As a dealer in English guns, I was keen to listen to the chat about lead shot and its likely demise. I have been especially paying attention to the efforts of the ammunition makers to solve the riddle of how to pack an effective game load of steel shot into an eco-wadded case and push it fast enough at normal pressures to be useful as ammunition to those shooting older British side-locks and boxlocks. Eley seem to be close. The water soluble Eco Wad is a likely winner. It feels tough and durable in its dry form and I watched one dissolve in minutes, while I talked to Jonathan McGee on the Eley stand. Nobody is quite there yet but work is being done, which is good to hear.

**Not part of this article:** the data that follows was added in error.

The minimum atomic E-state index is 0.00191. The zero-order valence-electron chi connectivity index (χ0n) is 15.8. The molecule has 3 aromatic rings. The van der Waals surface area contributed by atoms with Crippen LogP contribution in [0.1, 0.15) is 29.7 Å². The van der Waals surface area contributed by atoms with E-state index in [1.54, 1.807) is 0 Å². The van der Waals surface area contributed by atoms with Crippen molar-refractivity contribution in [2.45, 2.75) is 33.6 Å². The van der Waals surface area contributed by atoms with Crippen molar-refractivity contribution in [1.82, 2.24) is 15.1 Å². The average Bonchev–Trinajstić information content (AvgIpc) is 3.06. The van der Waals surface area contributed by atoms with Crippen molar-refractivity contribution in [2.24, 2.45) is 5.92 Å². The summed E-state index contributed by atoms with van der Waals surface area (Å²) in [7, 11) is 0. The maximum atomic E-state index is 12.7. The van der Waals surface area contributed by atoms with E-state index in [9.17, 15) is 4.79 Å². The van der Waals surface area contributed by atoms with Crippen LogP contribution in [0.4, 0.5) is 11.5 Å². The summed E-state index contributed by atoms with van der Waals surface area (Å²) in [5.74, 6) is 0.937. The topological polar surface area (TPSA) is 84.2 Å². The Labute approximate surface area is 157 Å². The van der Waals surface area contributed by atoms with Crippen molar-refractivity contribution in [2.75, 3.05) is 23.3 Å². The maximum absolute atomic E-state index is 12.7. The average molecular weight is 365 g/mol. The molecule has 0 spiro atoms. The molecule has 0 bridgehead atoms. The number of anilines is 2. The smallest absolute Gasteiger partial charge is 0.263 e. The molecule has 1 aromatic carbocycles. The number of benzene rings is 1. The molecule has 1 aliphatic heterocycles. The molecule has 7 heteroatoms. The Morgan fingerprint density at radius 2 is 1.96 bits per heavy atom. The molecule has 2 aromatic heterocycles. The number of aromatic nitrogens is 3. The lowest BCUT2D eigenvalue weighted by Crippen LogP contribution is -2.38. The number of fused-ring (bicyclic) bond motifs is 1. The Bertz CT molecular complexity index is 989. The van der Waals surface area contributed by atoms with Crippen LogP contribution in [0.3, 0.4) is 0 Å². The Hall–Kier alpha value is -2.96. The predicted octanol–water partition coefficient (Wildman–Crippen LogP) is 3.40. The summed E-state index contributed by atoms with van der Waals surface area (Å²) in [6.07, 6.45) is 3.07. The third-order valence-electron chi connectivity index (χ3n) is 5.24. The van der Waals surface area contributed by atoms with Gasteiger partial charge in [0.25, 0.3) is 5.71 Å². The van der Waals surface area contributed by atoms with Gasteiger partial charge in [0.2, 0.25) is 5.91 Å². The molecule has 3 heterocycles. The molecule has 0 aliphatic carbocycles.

The footfall on Friday was slower, as is to be expected wit it being a work day for most people. Saturday, I’m told was busier but Sunday rather affected by the weather.
The next event is IWA in Germany, where Holt’s hosted the Gun Trade Association on a sponsored stand, providing a useful presence for our Trade Representative as well as continuing Holt’s long association with the event.
The major gun auctions begin soon, with Southams on March 12th, and Holts on 23rd and 24th March providing a venue for sales. Bonhams should have a sale in May and Gavin Gardiner has listed one on 22nd April, in London.